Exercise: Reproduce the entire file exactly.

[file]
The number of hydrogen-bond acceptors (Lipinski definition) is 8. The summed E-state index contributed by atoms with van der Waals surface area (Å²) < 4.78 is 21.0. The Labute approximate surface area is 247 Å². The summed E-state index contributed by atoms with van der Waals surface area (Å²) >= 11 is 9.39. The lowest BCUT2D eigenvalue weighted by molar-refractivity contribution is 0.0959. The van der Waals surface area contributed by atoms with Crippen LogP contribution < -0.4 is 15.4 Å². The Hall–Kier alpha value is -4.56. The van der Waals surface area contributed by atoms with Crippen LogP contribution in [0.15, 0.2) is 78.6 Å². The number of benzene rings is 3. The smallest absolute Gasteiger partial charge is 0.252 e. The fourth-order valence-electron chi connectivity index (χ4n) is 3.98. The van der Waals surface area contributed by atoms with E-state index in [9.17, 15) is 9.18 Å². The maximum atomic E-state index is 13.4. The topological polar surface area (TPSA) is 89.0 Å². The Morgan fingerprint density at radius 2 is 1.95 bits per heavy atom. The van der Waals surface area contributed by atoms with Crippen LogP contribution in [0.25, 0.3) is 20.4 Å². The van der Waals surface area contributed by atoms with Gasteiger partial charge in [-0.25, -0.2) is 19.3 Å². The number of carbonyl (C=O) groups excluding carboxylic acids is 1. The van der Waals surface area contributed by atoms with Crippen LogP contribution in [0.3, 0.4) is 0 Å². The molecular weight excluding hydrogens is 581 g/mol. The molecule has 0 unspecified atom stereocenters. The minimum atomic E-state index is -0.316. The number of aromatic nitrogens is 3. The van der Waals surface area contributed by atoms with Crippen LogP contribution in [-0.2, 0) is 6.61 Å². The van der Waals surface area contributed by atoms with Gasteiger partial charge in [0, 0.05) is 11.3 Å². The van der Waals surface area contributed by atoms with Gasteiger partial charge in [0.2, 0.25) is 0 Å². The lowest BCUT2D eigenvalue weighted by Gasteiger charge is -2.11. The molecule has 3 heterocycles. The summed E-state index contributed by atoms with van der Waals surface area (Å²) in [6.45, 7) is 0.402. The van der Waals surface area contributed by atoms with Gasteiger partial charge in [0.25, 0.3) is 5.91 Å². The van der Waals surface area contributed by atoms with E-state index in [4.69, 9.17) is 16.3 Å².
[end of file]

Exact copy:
The number of hydrogen-bond acceptors (Lipinski definition) is 8. The summed E-state index contributed by atoms with van der Waals surface area (Å²) < 4.78 is 21.0. The Labute approximate surface area is 247 Å². The summed E-state index contributed by atoms with van der Waals surface area (Å²) >= 11 is 9.39. The lowest BCUT2D eigenvalue weighted by molar-refractivity contribution is 0.0959. The van der Waals surface area contributed by atoms with Crippen LogP contribution < -0.4 is 15.4 Å². The Hall–Kier alpha value is -4.56. The van der Waals surface area contributed by atoms with Crippen LogP contribution in [0.15, 0.2) is 78.6 Å². The number of benzene rings is 3. The smallest absolute Gasteiger partial charge is 0.252 e. The fourth-order valence-electron chi connectivity index (χ4n) is 3.98. The van der Waals surface area contributed by atoms with E-state index in [9.17, 15) is 9.18 Å². The maximum atomic E-state index is 13.4. The topological polar surface area (TPSA) is 89.0 Å². The Morgan fingerprint density at radius 2 is 1.95 bits per heavy atom. The van der Waals surface area contributed by atoms with Crippen LogP contribution in [0.25, 0.3) is 20.4 Å². The van der Waals surface area contributed by atoms with Gasteiger partial charge in [-0.25, -0.2) is 19.3 Å². The number of carbonyl (C=O) groups excluding carboxylic acids is 1. The van der Waals surface area contributed by atoms with Crippen LogP contribution in [0.3, 0.4) is 0 Å². The molecular weight excluding hydrogens is 581 g/mol. The molecule has 0 unspecified atom stereocenters. The minimum atomic E-state index is -0.316. The number of aromatic nitrogens is 3. The van der Waals surface area contributed by atoms with Crippen LogP contribution in [-0.2, 0) is 6.61 Å². The van der Waals surface area contributed by atoms with Gasteiger partial charge in [0, 0.05) is 11.3 Å². The van der Waals surface area contributed by atoms with Gasteiger partial charge in [0.2, 0.25) is 0 Å². The lowest BCUT2D eigenvalue weighted by Gasteiger charge is -2.11. The molecule has 3 heterocycles. The summed E-state index contributed by atoms with van der Waals surface area (Å²) in [6.45, 7) is 0.402. The van der Waals surface area contributed by atoms with Gasteiger partial charge in [0.25, 0.3) is 5.91 Å². The van der Waals surface area contributed by atoms with E-state index in [4.69, 9.17) is 16.3 Å².